Electric potential and potential difference

In this case, the details of how the external circuit connects to the two capacitors.) (to transition between both)I'm not sure what you mean by "transition between both", but it seems like you are referring to the different cases mentioned above. In summary, connecting only one end of the capacitors will result in a redistribution of charge to equalize the potential, and solving for Maxwell's coefficients may be necessary for more accurate results in non-ideal cases.f
  • #1
230
57
TL;DR Summary
I'm hoping for resources for further reading, advanced remarks etc
Electric potential = "absolute potential"

Textbooks usually connect both ends of two capacitors, of different voltages, in parallel. What would happen if we only connect one end of the capacitors? Perhaps we would have to solve for Maxwell's coefficients of potential for these two cases (to transition between both)

Right?

Here's a picture

SmartSelect_20230414_195128_Samsung Notes.jpg



My main motivation comes from:

----> https://physics.stackexchange.com/questions/421473/capacitor-connected-to-battery-at-one-end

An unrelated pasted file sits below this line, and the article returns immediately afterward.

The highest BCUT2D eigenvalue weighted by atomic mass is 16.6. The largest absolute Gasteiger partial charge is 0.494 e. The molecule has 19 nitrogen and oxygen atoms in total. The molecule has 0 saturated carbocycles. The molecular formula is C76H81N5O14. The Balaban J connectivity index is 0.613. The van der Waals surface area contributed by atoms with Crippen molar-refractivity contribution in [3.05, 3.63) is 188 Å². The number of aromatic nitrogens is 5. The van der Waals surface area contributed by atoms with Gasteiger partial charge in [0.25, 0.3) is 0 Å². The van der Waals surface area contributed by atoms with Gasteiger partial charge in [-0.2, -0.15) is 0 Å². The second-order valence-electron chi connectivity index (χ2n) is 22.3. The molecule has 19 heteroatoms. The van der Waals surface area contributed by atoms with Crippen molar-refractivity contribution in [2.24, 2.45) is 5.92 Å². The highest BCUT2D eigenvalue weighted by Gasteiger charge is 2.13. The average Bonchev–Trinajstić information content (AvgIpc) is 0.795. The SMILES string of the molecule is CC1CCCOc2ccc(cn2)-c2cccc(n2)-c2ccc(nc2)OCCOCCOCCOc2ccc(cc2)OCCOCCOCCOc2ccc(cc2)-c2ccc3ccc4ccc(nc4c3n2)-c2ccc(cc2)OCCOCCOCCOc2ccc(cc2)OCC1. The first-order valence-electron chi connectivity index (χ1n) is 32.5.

---> https://www.physicsforums.com/threa...lues-at-battery-terminals.292702/post-2078952
Post #3 "Grounding is a potentially complex and interesting subject rarely dealt with in undergraduate studies."

Do you know of any reference for this?

----> what would happen if we connect batteries in parallel, or that only 1 terminal is shorted. Assume that they have the same potential difference, but that they have different electric potential. Perhaps one realization (potentiometer) (circled red part):

Screenshot_20230414_201258_Samsung Internet.jpg


----> the problem of using oscilloscopes with floating circuits.

What's your comment on these?
Anywhere I can read further? Thanks!
 
Last edited:
  • #2
TL;DR Summary: I'm hoping for resources for further reading, advanced remarks etc